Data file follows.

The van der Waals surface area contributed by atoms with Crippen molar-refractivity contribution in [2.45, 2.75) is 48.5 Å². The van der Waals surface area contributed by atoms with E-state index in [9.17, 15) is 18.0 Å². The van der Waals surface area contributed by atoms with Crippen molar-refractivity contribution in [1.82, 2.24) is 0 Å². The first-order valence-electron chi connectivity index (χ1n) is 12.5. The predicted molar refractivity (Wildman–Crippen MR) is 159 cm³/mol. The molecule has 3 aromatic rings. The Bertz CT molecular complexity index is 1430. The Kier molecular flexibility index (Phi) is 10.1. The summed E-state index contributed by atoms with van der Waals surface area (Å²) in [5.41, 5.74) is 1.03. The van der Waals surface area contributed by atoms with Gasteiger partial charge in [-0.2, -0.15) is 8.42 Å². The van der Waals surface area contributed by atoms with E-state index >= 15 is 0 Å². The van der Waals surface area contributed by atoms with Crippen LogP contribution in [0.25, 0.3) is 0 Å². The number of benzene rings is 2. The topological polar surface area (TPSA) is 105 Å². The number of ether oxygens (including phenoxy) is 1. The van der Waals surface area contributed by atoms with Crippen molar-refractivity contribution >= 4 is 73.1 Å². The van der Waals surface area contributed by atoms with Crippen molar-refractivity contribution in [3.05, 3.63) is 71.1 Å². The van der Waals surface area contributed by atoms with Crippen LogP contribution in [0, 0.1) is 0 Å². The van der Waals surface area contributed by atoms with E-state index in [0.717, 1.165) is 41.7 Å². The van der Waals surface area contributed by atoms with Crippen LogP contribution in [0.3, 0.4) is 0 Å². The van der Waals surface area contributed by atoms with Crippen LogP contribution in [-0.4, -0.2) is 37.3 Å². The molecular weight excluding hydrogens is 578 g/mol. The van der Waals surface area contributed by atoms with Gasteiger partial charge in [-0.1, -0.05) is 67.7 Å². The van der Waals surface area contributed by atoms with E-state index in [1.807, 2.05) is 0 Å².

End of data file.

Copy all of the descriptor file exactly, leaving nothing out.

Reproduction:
The van der Waals surface area contributed by atoms with Crippen molar-refractivity contribution in [2.45, 2.75) is 48.5 Å². The van der Waals surface area contributed by atoms with E-state index in [9.17, 15) is 18.0 Å². The van der Waals surface area contributed by atoms with Crippen molar-refractivity contribution in [1.82, 2.24) is 0 Å². The first-order valence-electron chi connectivity index (χ1n) is 12.5. The predicted molar refractivity (Wildman–Crippen MR) is 159 cm³/mol. The molecule has 3 aromatic rings. The Bertz CT molecular complexity index is 1430. The Kier molecular flexibility index (Phi) is 10.1. The summed E-state index contributed by atoms with van der Waals surface area (Å²) in [5.41, 5.74) is 1.03. The van der Waals surface area contributed by atoms with Gasteiger partial charge in [-0.2, -0.15) is 8.42 Å². The van der Waals surface area contributed by atoms with E-state index >= 15 is 0 Å². The van der Waals surface area contributed by atoms with Crippen LogP contribution in [0.25, 0.3) is 0 Å². The number of benzene rings is 2. The topological polar surface area (TPSA) is 105 Å². The number of ether oxygens (including phenoxy) is 1. The van der Waals surface area contributed by atoms with Crippen molar-refractivity contribution >= 4 is 73.1 Å². The van der Waals surface area contributed by atoms with Crippen molar-refractivity contribution in [3.05, 3.63) is 71.1 Å². The van der Waals surface area contributed by atoms with Crippen LogP contribution in [0, 0.1) is 0 Å². The van der Waals surface area contributed by atoms with E-state index in [0.717, 1.165) is 41.7 Å². The van der Waals surface area contributed by atoms with Crippen LogP contribution in [0.3, 0.4) is 0 Å². The van der Waals surface area contributed by atoms with Crippen LogP contribution in [-0.4, -0.2) is 37.3 Å². The molecular weight excluding hydrogens is 578 g/mol. The van der Waals surface area contributed by atoms with Gasteiger partial charge in [-0.1, -0.05) is 67.7 Å². The van der Waals surface area contributed by atoms with E-state index in [1.807, 2.05) is 0 Å².